Lichen legacy

Victorian wins provincial lichen-naming bid to honour late husband

The first time they met, Anne Hansen and Henry Kock both showed up for a canoe trip wearing mismatched canvas sneakers.

“We like to be different, in a fun, whimsical kind of way,” said Hansen, an artist based in James Bay, who wears two long braids and colourful knits. Their shared love of the outdoors also helped bring the couple together, more than two decades ago.

The pair lived in Ontario, where Kock earned a reputation as a horticulturalist at the University of Guelph. In 2005, he died of brain cancer.

Last week, Hansen found a fitting way to memorialize her late husband. For $4,000, she bought  the scientific naming rights to a newly-discovered lichen.

The horsehair lichen – which Hansen says resembles Kock’s beard – will be known as Bryoria kockiana.

“He would be thrilled,” said Hansen, of how Kock would feel about his lichen legacy.

After more than a decade of exposure to pesticides during his young working life, Kock dedicated himself to organic gardening. Hansen believes his cancer was a result of these pesticides, many of which are now banned.

Lichenologist Trevor Goward recently discovered the species of lichen in the southern Interior. In fact, he discovered two new species and he donated one to the Ancient Forest Alliance and one to The Land Conservancy to be put toward a Name-that-Lichen auction, which closed Dec. 15.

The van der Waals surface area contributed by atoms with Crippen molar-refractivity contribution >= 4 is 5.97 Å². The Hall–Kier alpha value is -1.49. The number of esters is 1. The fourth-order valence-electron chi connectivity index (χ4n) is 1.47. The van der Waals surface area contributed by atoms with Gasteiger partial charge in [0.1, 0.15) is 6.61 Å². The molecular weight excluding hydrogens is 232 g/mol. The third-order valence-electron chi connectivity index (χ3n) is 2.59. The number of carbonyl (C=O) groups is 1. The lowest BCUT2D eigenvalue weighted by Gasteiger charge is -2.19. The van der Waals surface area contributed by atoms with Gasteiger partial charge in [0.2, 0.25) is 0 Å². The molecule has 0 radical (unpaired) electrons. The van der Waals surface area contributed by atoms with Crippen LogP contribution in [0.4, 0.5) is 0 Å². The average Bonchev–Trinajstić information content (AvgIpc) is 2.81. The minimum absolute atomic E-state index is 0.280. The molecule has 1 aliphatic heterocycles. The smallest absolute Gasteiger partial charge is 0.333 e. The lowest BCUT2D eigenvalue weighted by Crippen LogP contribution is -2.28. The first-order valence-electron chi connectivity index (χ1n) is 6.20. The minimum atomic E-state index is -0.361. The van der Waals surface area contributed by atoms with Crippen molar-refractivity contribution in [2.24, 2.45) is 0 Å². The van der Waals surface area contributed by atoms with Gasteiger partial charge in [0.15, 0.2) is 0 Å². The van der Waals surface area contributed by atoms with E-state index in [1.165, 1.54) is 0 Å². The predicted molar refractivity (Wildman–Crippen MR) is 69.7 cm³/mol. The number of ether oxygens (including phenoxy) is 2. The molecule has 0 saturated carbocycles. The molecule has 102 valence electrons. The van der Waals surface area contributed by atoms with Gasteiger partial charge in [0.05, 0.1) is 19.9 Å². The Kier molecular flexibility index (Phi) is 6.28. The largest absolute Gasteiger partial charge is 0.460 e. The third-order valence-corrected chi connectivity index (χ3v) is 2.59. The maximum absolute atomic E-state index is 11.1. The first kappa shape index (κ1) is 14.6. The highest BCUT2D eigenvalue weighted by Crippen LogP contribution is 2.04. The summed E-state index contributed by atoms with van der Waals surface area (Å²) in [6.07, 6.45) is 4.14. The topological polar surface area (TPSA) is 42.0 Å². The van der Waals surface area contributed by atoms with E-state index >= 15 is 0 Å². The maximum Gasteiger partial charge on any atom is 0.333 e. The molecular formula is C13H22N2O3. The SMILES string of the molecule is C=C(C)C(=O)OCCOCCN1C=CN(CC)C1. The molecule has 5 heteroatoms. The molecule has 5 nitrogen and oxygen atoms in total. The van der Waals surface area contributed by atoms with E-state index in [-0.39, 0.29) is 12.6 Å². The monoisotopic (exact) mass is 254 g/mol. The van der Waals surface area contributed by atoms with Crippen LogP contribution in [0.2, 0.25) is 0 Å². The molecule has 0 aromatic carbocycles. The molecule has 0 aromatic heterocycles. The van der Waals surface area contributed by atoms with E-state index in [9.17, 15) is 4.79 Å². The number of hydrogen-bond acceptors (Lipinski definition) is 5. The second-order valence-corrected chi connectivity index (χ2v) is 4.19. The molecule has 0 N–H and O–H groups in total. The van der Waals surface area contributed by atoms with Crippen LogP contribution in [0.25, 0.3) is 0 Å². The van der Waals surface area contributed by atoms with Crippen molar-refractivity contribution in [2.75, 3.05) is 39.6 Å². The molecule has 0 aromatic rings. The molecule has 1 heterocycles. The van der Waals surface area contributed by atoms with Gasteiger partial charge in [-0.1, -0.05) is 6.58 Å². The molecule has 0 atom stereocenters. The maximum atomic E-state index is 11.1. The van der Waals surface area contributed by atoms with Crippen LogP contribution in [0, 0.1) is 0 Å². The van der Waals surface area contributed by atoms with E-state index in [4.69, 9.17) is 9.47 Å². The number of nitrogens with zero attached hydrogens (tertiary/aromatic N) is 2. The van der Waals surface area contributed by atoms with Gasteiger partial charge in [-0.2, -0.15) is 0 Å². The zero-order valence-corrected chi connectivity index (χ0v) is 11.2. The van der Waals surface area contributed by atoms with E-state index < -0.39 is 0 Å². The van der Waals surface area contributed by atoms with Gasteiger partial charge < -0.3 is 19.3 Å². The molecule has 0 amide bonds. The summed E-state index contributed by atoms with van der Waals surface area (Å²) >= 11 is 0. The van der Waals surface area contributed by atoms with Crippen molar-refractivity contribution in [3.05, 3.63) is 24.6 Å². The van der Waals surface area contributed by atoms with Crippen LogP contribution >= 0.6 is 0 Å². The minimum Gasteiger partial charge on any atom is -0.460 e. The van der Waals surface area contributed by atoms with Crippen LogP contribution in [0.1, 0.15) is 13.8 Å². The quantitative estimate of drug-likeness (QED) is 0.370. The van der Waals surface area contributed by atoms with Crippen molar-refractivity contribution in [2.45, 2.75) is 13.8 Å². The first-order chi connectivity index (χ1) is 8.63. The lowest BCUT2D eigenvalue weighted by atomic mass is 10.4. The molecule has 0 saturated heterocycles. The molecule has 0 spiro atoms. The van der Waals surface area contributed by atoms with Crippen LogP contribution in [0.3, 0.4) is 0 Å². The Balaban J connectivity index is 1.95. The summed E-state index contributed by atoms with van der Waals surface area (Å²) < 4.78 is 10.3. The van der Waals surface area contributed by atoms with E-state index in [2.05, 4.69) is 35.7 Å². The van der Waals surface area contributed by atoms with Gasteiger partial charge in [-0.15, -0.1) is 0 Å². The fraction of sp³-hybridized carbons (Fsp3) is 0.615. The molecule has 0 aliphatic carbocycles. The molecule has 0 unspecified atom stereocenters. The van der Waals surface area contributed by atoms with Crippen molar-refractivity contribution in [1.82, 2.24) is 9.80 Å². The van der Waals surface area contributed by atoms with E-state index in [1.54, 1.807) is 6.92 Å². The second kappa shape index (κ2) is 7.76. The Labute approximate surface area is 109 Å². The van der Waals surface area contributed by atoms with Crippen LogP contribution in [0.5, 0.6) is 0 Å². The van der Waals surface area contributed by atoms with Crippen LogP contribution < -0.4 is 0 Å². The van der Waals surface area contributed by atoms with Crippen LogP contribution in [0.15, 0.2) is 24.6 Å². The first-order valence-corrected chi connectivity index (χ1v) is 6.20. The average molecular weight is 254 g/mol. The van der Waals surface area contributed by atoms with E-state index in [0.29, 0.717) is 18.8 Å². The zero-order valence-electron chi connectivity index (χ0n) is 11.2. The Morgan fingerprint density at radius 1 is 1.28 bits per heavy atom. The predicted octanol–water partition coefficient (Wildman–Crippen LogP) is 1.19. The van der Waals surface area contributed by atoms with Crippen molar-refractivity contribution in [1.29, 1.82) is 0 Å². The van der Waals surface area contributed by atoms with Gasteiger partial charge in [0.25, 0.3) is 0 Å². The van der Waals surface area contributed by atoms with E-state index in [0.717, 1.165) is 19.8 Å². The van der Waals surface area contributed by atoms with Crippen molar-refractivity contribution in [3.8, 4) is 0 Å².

The naming auctions are the first example of “taxonomic tithing,” meaning they raise money for their own conservation, according to Goward.

“I believe that future auctions of this kind will garner even more support as Canadians awaken to the honour of being linked, if only in name, to other living species that share this planet with us,” he said, in a release.

The Sulyma family purchased naming rights from The Land Conservancy for $17,900. Parmelia sulymae has been named in honour of Randy Sulyma, a biologist at the University of British Columbia who died tragically in January. The money will got toward a $350,000 campaign to purchase a land corridor between two pieces of Wells Grey Park in the southern Interior of B.C.

The Ancient Forest Alliance will use the money from Hansen’s winning bid to map and report on old-growth forest on Vancouver Island.

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